Edinburgh Festival Fringe theatre reviews: Work.txt | Temping | About Money | Receptionists | Appraisal

Our writer Sally Stott’s theatre round-up collates five disparate shows bound by a connective tissue we can all relate to: work and money.

Work.txt *****

Summerhall (Venue 26)

Until 28 August

Work.txt. PIC: Alex BrennerWork.txt. PIC: Alex Brenner
Work.txt. PIC: Alex Brenner

Temping ***

Assembly George Square Studios (Venue 17)

Until 28 August

About Money ****

About Money. PIC: Mihaela BodlovicAbout Money. PIC: Mihaela Bodlovic
About Money. PIC: Mihaela Bodlovic

Summerhall (Venue 26)

Until 28 August

Receptionists ****

Summerhall (Venue 26)

Until 28 August

Appraisal ****

Assembly Rooms (Venue 20)

Until 27 August

I’m doing two jobs at once: reviewing these shows and, with my fellow audience members, often also helping to put them on. Are we being exploited? Maybe. Are we getting paid extra? Of course not. Do the structures of work, the theatre and even writing itself need rethinking?

Yes, the brilliant Work.txt, at Summerhall, seems to cackle – or rather inspires us to cackle, inviting us to follow screen captions that tell us what to do and say with a sharp sense of humour that cleverly disguises its authoritarian intentions.

Underpinned by the faux freedom of a modern office, we speak when we want, often unison. “I earn over 30,000 pounds a year” say some. “I don’t” say others. Instant insights into working life after two years of lockdowns emerge: hardly anyone commutes any more, many don’t sleep well, a lot of us cried recently. But, still, we’re soon all on stage building a city of commerce from Jenga blocks – an audience-turned-industry, powering Nathan Ellis’s brilliantly conceived and highly original show that, like many jobs, is almost entirely automated.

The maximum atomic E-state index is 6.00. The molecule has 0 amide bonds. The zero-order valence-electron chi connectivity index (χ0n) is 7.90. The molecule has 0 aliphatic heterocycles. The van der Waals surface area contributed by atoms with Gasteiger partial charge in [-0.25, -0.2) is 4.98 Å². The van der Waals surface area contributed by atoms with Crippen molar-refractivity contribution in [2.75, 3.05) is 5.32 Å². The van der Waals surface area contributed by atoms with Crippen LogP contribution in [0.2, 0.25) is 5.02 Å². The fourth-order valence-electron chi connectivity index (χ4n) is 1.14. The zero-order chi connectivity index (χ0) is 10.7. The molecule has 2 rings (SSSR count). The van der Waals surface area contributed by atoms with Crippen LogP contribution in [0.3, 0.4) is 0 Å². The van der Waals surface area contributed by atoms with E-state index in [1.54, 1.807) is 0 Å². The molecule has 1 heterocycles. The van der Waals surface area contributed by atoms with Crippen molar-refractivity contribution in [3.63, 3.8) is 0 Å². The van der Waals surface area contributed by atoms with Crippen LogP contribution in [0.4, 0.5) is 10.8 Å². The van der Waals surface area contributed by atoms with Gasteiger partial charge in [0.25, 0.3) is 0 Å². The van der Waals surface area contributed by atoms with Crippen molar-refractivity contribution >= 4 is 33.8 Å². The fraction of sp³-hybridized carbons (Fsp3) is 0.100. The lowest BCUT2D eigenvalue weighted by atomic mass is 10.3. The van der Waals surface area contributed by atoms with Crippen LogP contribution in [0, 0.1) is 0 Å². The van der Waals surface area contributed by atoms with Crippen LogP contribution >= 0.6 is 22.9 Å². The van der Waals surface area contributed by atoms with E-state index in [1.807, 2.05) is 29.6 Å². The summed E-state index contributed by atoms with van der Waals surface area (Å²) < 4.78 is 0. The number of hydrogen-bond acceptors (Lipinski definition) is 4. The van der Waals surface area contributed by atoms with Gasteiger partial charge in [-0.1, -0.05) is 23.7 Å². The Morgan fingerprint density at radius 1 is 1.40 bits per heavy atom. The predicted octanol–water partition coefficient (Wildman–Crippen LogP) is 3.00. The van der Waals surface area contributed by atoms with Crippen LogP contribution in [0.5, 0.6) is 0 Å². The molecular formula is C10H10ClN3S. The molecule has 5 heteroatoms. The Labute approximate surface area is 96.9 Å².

In this multi-dimensional world, creativity is never far from capitalism, but also the kind of communal spirit that could topple the unearned power embedded in the corporate skyscrapers that we have helped construct. An unlikely revolutionary anthem – Celine Dion’s My Heart will Go On – fuels a mood of resistance that spills into reality when an audience member, thrillingly, kicks down a small part of the set before, in a gloriously unscripted final scene, the show sets us free.

However, the next day I’m back in the office – quite literally, in the immersive performance for one, Temping, where I’m covering for Sarah Jane who’s gone on holiday. Sitting at her desk is a great opportunity to pry into her life, while doing a job that seems to involve a mysterious number of mortalities, between answering emails and voice messages, as well as the odd inappropriate fax.

An intriguing mystery, rather than a more interactive multiple-choice kind of piece, it’s nevertheless great fun to pull out files and dig around drawers, even if when you try and push the situation, you hit a wall not unlike the edge of a computer game. With such small audience capacity, the Fringe run’s completely sold out, but, having spent an hour seeing people as pound signs, I wonder if the piece couldn’t be scaled up to include multiple offices, which could be operated simultaneously in a way that maximises both customer demand and future revenue streams.